The Xth Sense consists of wearable biosensors and a digital framework for real-time processing of acoustic biosignals. Muscle fibres and blood vessels produce subcutaneous mechanical oscillations (i.e. acoustic sounds). These are captured by the XS sensors and fed to a computer in real time. The machine deploys mathematical, evolutionary, and learning models so to become aware and interact with the muscular sound of the performer’s body (kinesis).

During this two-way interaction the performer produces the sound material by contracting his limbs and the computer diffuse the processed sounds of the performer’s body through a variable array of loudspeakers. All sound and video manipulations, spatialization, rhythm and structure of the piece are defined in real time by the only physical behaviour of the artist on stage.

Additional Information

The use of open source technologies is an integral aspect of the research. The Xth Sense biophysical wearable instrument was designed and implemented by Marco Donnarumma, with the support of Andrea Donnarumma and Marianna Cozzolino. The Pure Data-based framework for real time analysis and processing of biological sounds was designed and coded by the author on a Linux machine, with inspiring advice by Martin Parker, Sean Williams, Owen Green, Jaime Oliver, and Andy Farnell.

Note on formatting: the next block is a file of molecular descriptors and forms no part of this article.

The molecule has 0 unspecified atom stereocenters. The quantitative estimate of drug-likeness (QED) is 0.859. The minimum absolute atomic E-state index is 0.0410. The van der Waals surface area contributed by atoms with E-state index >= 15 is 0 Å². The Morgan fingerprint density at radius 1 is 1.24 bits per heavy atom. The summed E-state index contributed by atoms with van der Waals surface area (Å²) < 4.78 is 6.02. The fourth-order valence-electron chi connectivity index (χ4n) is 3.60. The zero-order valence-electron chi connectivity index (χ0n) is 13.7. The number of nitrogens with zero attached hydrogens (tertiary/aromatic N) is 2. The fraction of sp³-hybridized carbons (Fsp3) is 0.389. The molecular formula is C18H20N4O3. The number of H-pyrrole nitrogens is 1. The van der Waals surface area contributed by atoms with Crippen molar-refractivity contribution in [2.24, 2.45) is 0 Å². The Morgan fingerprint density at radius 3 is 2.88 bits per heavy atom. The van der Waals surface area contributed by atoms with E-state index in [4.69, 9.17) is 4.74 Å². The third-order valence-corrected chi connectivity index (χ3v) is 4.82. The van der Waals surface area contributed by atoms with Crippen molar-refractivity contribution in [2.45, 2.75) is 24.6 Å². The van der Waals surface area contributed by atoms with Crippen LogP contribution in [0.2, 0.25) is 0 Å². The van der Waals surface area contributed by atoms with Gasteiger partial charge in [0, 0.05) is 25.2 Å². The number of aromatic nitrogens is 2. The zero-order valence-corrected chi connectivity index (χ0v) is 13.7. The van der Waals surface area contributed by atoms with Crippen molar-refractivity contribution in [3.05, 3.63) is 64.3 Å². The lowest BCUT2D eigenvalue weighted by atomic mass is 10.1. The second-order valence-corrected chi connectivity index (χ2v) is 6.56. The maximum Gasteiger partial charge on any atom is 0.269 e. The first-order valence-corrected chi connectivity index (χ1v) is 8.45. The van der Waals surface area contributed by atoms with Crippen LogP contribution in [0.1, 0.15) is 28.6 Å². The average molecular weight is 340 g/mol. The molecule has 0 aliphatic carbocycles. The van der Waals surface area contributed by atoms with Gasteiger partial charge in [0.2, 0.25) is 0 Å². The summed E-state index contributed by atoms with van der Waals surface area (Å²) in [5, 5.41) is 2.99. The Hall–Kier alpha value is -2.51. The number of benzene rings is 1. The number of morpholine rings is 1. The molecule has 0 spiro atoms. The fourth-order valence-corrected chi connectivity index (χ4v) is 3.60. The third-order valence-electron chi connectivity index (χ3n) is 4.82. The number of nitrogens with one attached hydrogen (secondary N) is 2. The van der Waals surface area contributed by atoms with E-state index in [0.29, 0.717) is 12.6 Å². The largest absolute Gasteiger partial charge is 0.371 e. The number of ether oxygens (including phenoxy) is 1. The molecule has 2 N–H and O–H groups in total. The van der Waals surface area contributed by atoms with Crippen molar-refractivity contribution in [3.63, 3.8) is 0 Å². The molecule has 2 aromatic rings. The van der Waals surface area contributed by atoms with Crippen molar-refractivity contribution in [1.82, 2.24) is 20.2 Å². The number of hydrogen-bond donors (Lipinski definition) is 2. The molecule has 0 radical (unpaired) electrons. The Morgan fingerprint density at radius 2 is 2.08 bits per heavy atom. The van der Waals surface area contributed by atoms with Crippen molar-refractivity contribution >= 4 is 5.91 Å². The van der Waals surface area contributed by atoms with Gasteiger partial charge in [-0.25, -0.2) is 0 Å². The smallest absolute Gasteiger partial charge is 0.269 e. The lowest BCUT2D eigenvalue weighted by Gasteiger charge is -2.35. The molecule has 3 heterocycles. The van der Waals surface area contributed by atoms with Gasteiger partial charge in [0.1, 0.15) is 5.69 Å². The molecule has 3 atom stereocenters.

Pictures courtesy of Chris Scott.
Heading images: stills from real time video.

Project Keywords

biophysical technology, body, bioacoustics; sensory system, sensory alteration, proprioception; resistance, effort, friction, tension, vexed body, kinetic energy; performance art, action art, theatrical performance; real time, audio processing, gesture tracking, pure data.

Selected performances

  • CYNETART Fest / Metabody Project, Dresden, DE, November 2013
  • POLAND Tour: Contemporary Art Center Fabryka Sztuki, Łódź, PL, April 2013
  • TEI, International Conference on Tangible, Embedded, and Embodied Interaction, Barcelona, ES, February 2013
  • Panorama Festival/Happenings, Rio De Janeiro, BR, November 2012 (supported by the British Council)
  • Inspace, Edinburgh, UK, May 2012
  • Trendelenburg AV Festival, Gijon, ES, December 2011
  • PREMIERE Madatac Festival, Caixaforum, Madrid, ES, December 2011